In jail and prisons worldwide, the culture of violence reigns supreme. Convicts can catch a beat down from CO’s or other inmates at the drop of a dime. This fact is evident at Rikers in New York, and can be viewed on this just released video from the New Yorker. In this fucked up 6 minute long visual, you will see Kalief Browder endure two different acts of violence. It should be noted that this 16 year old young man was arrested for allegedly stealing a backpack and the case was later dropped. While he was in custody, this is what he went through…The first incident shows and officer throwing him to the ground before being joined by other officers in this unjust display of power…This is what the New Yorker article had to say about this incident…
Even in solitary, however, violence was a threat. Verbal spats with officers could escalate. At one point, Browder said, “I had words with a correction officer, and he told me he wanted to fight. That was his way of handling it.” He’d already seen the officer challenge other inmates to fights in the shower, where there are no surveillance cameras. “So I agreed to it; I said, ‘I’ll fight you.’ ” The next day, the officer came to escort him to the shower, but before they even got there, he said, the officer knocked him down: “He put his forearm on my face, and my face was on the floor, and he just started punching me in the leg.” Browder isn’t the first inmate to make such an allegation; the U.S. Attorney’s report described similar incidents.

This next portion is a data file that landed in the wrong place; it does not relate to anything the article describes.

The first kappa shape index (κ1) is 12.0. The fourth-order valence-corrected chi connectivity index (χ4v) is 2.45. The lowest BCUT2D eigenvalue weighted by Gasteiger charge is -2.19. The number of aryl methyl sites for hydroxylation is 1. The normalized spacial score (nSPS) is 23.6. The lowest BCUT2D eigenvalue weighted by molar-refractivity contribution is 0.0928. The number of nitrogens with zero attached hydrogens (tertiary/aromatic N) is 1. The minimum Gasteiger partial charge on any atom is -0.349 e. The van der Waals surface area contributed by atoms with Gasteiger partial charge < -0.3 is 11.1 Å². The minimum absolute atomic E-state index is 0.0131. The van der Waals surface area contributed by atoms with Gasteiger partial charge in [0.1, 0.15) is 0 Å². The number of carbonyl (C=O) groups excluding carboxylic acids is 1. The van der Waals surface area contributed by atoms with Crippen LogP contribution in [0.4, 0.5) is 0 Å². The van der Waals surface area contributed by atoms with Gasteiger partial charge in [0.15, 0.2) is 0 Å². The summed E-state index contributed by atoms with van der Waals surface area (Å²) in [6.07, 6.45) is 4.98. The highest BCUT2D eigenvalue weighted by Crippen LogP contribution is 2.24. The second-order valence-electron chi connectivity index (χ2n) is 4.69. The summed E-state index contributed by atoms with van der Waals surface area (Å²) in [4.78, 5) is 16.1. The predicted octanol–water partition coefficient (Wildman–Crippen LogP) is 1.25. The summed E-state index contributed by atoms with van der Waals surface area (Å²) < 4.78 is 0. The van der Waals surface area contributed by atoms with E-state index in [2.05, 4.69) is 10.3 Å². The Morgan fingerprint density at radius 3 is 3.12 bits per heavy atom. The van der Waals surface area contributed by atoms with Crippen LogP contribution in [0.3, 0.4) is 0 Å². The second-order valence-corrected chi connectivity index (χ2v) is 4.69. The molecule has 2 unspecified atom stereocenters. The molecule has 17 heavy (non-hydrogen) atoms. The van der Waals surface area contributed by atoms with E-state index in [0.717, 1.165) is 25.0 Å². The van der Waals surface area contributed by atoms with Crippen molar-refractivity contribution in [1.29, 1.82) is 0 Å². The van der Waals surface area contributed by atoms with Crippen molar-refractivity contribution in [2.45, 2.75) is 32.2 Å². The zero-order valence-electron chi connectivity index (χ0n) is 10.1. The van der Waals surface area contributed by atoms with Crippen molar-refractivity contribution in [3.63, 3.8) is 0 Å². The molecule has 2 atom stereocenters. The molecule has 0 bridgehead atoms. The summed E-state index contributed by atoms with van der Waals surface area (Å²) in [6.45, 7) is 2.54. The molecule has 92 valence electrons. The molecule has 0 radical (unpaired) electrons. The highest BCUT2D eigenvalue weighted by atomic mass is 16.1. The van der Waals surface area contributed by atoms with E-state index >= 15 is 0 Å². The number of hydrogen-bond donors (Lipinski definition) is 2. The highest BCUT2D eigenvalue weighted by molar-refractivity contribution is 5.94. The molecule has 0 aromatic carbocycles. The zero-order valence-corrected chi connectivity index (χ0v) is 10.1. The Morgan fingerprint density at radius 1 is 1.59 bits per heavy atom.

He is assaulted by a gang leader then swarmed by an unrelenting group of inmates, and this is what the New Yorker had to say. I must say that I’m not surprised at these acts of violence because America was founded by FORCE and VIOLENCE!
The dayroom was ruled over by a gang leader and his friends, who controlled inmates’ access to the prison phones and dictated who could sit on a bench to watch TV and who had to sit on the floor. “A lot of times, I’d say, ‘I’m not sitting on the floor,’” Browder said. “And then they’ll come with five or six dudes. They’d swing on me. I’d have to fight back.” There was no escape, no protection, and a suspicion that some of the guards had an agreement with the gang members.
In 2014, Browder’s lawyer Paul V. Prestia filed a lawsuit against the City, the NYPD, the Bronx DA and the DOC, the New Yorker reported. Since Browder left the prison, numerous reports have come out condemning the culture of violence at Rikers, rampant inmate abuse and corruption among staff.